|Modern Pulp||Jun 30 2017|
Every once in a while we come across a pleasant surprise of a film and Road Games is an example of that perfect nexus where no expectations meet good filmmaking to greatly improve our day. Starring Stacy Keach and Jamie Lee Curtis, Road Games is about an American hitchhiker making her way across the Australian outback the same time a depraved serial killer is loose on the road. She's picked up by truck driver Keach and the two of them come to believe they're following the same route across the country as the murderer. Keach and Curtis are great in this. Even though Curtis's attraction to a porno mustached forty-something can only be explained as a case of outback fever, the May/December storyline is deftly handled and reasonably believable, and the entire movie is given extra dimensionality by vast Australian vistas and witty dialogue. We highly recommend this one. It seems to have been mismarketed as a horror movie back in its day, but really it's just a thriller. Straightforward, well made, and starring two appealing performers, Road Games premiered in Australia today in 1981. You see the Aussie poster above, while the U.S. promo, along with some production photos, is below.
|Modern Pulp | Vintage Pulp||Mar 20 2015|
The top cover for Mickey Spillane’s Ti ucciderò was painted by the excellent Giovanni Benvenuti for Garzanti in 1957. You can see the artist’s signature more or less in the middle of the cover. The title Ti ucciderò means “I will kill you,” which is considerably less evocative than the original title I, the Jury, but maybe that just doesn’t translate well in Italy for some reason. The second cover is also from Garzanti and dates from 1972. The shifty eyes at top were a design element on all the Spillane covers from Garzanti during the period. Last you see a 1990 edition of I, the Jury published by Oscar Mondadori, and though we don’t know the artist, it’s interesting to see a book appear so late with a painted cover. The detective on that one, if you take a close look, is the actor Stacy Keach. He was starring as Mike Hammer on an American television show called The New Mike Hammer, from which you see a still at right, and the Mondadori book was a tie-in for when the show hit Italian television. All three covers are nice, but Benvenuti is tops, as always.
|Modern Pulp | Vintage Pulp||Feb 15 2011|
James M. Cain was never one to shy away from provocative subject matter, and The Butterfly, published in 1946, is no exception. In this one a middle-aged coal miner arrives at his backwoods home one day to find a nineteen year-old girl sitting on his stoop. It turns out she’s his long lost daughter, who he’s never known because his wife left him eighteen years ago. The girl, Kady, is precocious to say the least, which means seduction inevitably follows and, just as inevitably, dangerous complications pile up rather quickly. But nothing is quite what it seems and by the end, paternity is in doubt all over the place. The Butterfly isn’t considered one of Cain’s best, but we thought it was a diverting read, certainly worth the time spent. As with most Cain books, it had many editions, but this one is the 1964 Dell paperback, which we think has the best cover art.
Moving on to the 1982 film adaptation, entitled simply Butterfly, we find ourselves running out of kind words. The film starred Pia Zadora, and while it generated some good reviews and a lot of publicity owing to its supposed steaminess, time has since rendered a judgment and it isn't a kind one. Zadora was not the person for the role of Kady. We have little doubt she's alluring in real life, but cinema is not real life and it takes more than just ordinary beauty to light up the screen as a femme fatale.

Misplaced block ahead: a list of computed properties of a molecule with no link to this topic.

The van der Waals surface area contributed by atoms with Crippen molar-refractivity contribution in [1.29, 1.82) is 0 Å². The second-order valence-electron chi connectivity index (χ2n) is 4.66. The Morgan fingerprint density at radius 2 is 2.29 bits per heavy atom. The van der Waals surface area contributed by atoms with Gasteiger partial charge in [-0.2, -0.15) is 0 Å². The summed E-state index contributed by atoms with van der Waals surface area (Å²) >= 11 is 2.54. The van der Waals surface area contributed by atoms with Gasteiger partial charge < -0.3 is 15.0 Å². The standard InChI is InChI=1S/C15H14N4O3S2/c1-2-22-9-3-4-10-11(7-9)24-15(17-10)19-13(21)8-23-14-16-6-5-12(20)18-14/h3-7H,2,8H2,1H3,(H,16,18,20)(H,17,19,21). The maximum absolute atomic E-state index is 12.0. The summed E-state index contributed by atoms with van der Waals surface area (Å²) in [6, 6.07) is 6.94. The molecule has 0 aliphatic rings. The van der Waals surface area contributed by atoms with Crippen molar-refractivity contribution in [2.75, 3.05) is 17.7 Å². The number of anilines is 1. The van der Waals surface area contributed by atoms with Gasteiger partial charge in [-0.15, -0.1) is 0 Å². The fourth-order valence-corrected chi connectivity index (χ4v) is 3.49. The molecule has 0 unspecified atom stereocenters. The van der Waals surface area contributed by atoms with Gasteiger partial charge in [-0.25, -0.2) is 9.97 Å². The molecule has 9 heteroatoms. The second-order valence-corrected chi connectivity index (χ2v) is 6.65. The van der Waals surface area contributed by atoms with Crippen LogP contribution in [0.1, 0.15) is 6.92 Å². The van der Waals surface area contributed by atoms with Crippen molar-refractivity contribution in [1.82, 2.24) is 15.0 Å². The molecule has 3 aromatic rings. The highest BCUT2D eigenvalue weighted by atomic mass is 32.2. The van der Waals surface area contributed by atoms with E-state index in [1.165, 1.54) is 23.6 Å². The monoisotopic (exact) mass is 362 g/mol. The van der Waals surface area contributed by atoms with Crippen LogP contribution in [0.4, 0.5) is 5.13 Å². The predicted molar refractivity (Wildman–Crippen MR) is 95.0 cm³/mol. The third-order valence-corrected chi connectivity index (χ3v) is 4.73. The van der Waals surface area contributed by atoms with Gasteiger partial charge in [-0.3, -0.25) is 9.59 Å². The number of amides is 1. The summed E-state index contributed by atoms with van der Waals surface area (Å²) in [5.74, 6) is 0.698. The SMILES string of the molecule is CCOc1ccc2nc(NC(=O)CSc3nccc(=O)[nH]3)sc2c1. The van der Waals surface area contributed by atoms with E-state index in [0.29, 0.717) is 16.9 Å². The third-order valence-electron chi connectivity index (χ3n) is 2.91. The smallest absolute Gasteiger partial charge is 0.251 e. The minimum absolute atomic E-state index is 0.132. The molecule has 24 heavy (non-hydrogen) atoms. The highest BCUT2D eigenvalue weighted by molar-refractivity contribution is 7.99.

It's the same with men, typically. Bogart wasn’t a classic looker, but he had that thing. Zadora doesn’t. The critics who defended her in this role are still answering for it today, and her award as Newcomer of the Year ranks as one of the Golden Globes' biggest embarrassments. Despite her unwonderful performance, Butterfly is worth a glance for its camp factor, as well as for appearances by Orson Welles as a smalltown judge and Ed McMahon as a boozehound. But if you really want to be entertained, read the book instead.
|Vintage Pulp||Feb 9 2010|
Hush-Hush News is a fresh addition to the Pulp Intl. tabloid collection, and though it’s an obscure imprint, it was owned by Myron Fass, who was one of the kings of American sleaze publishing during the sixties and seventies. He started as a comic book artist in 1946, and worked in that field until the mid 1950s. The satire magazine Lunatickle was his first publishing venture, and he moved into tabloid publishing soon afterward. Fass specialized in one-offs—editions meant to be printed only once. During the height of his empire he published fifty titles a month, covering any subject matter he thought would sell—wrestling, UFOs, punk music, horror movies, conspiracy, psychic phenomena, and so forth. His celebrity mags included Cockeyed, Exposed, The National Mirror, and Pic, all of which we’ll show you later. The above paper hit the streets today in 1971, and it features the usual combination of sexual teasing and race-baiting, but the most interesting thing to us is the shift we see inside from old to new school Hollywood. People like Stacy Keach, Patty Duke, and Steve McQueen are featured, while Hollywood gods like Frank Sinatra and Cary Grant have virtually faded from the scene. But the new school stars perhaps didn’t capture imaginations like the old guard, because in a few more years, a market that had once been glutted with tabloids would feature only a few. We’ll have more issues of Hush-Hush News in the future.